Kerala is a stunning region blessed with one of India’s most exciting cuisines: we take a look at the flavours and culture of the region.
Finding a native of Kerala in Dubai is easier than pie: an overwhelmingly high percentage of the city’s Indian community hail from this beautiful area in the southern subcontinent. Geographically closest to the UAE, its citizens started boating over in search of work at the country’s inception, and have been instrumental in its growth ever since. Their job hunt has been aided by a reputation for education: thanks to the attentions of successive left-wing and Communist governments, they currently have the highest standards of schooling in India and a 100 percent literacy rate.Kerala has been the source of huge foreign interest for years, a fact attested to by the number of ancient Chinese, Greek and Roman artefacts unearthed throughout the state. Current global interest is focussed on Keralite ayurvedic medicine, a 5,000-year-old holistic practice allegedly handed over to the people as a gift from the Lord Brahma. This massage and oil-bath-based treatment has become the latest obsession among health-conscious Western urbanites, with overstressed execs from London to LA queuing up to be rubbed down in seaside resorts along the Malabar coast.
Historically, however, it was Kerala’s key location as a trading post and its vast production of highly lucrative spices that pushed it into the global limelight. Since before the days of Ancient Rome, Keralite spices have been perking up dull meals the world over, with traders pouring in by sea and over ancient caravan trails to get their mitts on a few sackfuls of the good stuff. The Phoenecians, Egyptians and even, apparently, King Solomon sent ships to Kerala in the quest for seasonings. Legend has it that after Vasco da Gama’s first sortie into the area, the cheeky mariner left with spices worth sixty times the cost of his trip.
Unsurprisingly, Kerala’s unlimited access to high-grade spice and its constant influx of travellers has spawned a vibrant and sophisticated food culture. From Kasaragod in the far north to Thiruvananthapuram, the tortuously-named capital in the south, every tiny tenement with a scrap of land has a spice garden. The roads are lined with fruit trees and as the largest fishing state, Kerala enjoys top quality fresh seafood plucked from over 330 miles of shoreline. Fish dishes form the backbone of the cuisine, and as in other southern states vegetarianism is widely prevalent, particularly among the higher castes. Feasts of delicious, exotic dishes are spread out on banana leaves and picked at by hand.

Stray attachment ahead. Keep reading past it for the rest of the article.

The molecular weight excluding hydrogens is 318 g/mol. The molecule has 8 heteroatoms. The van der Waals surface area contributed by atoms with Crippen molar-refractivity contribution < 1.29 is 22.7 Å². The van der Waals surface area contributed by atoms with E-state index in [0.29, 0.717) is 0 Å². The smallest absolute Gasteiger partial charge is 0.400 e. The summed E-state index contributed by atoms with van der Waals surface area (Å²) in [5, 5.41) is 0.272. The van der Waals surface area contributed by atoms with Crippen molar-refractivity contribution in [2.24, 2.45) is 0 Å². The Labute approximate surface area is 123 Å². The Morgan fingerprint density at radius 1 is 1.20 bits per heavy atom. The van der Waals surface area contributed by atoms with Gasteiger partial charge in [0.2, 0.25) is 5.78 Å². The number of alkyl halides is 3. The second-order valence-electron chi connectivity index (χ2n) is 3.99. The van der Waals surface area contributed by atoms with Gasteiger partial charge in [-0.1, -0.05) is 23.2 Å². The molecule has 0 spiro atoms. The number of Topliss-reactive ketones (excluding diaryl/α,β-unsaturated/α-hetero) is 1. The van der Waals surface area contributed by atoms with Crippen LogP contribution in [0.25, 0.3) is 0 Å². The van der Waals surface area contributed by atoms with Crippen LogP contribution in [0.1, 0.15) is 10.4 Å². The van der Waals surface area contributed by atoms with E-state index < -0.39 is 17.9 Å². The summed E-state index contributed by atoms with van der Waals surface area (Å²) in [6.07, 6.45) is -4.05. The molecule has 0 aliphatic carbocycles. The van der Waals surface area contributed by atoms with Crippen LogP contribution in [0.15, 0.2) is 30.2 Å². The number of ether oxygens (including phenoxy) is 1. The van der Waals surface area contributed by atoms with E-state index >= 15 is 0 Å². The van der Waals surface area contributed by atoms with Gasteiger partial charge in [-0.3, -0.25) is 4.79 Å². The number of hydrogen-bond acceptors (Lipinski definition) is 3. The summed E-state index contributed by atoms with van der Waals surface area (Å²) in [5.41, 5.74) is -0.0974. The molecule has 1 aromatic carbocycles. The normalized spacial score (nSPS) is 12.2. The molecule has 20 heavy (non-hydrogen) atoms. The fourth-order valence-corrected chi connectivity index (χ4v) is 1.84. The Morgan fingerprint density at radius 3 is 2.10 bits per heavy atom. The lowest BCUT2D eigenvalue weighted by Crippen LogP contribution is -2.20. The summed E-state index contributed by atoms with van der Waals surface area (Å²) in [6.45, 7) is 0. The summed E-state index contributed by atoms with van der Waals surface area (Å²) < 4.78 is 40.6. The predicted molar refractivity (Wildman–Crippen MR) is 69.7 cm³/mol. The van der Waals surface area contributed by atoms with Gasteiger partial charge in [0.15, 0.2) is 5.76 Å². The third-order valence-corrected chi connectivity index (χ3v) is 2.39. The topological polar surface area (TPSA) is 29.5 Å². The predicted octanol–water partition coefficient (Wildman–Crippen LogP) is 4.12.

Several thousand years of trading have brought a cosmopolitan mix of peoples to Kerala, with Muslims, Hindis and Christians all bringing their own food heritage to the table. Further influences have come from colonising Europeans who have left quirky food-based reminders of their domination. Although the British are long gone, for example, their culinary bequest lives on in the surprisingly popular dish of Christmas cake, which is available all year round in Kerala.
If you want to get a flavour of Kerala in Dubai, you won’t have to look far. A large number of the smaller, cheaper Indian restaurants serve Keralite specialities, although they often lump them in with food from other states. The best Keralite lunch we’ve tried in Dubai was at Coconut Grove in Rydges Plaza Hotel (04 398 3800), although they too jumble up their cookery genres, throwing Goan and Sri Lankan dishes into the mix. We picked the brains of their restaurant manager to get the expert Keralite’s-eye view on the best places in town for an unadulterated slice of authentic cookery (see page 58).
To get you in the mood for new food discovery, we’ve taken a long hard look at the history and culture behind Kerala’s dishes and spice and uncovered the stories behind the building blocks of Keralite cuisine. Kerala’s is a fascinating and ancient culture which has influenced the world and particularly our part of it. If your whistle is whetted, why not kick off your Keralite education tonight with a trip out for appam, and make this summer a truly Indian one?
India devotes more land to cultivating rice than anywhere else on the planet, and Kerala has its fair share of paddy fields, situated in lowlands by the coast. The native version is nutty-flavoured, unpolished red rice, the lynchpin of Keralite cooking: travel round the countryside and you’ll see women stood over vast pots filled with the stuff. Eaten at every meal, it’s also ground down into flour and used for making appam, the omnipresent, wafer-thin pancakes, and idli, a bulbous cakey snack. Appam comes in a million different varieties, from the noodlish idiappam to the ultra-sweet uniappam. Keralites also combine rice flour with lentils to make dosa rolls, served at breakfast, lunch and dinner, stuffed with sambar, a spicy traditional Keralan dessert, is a rice pudding filled with cashews, cocnut shavings or fruit.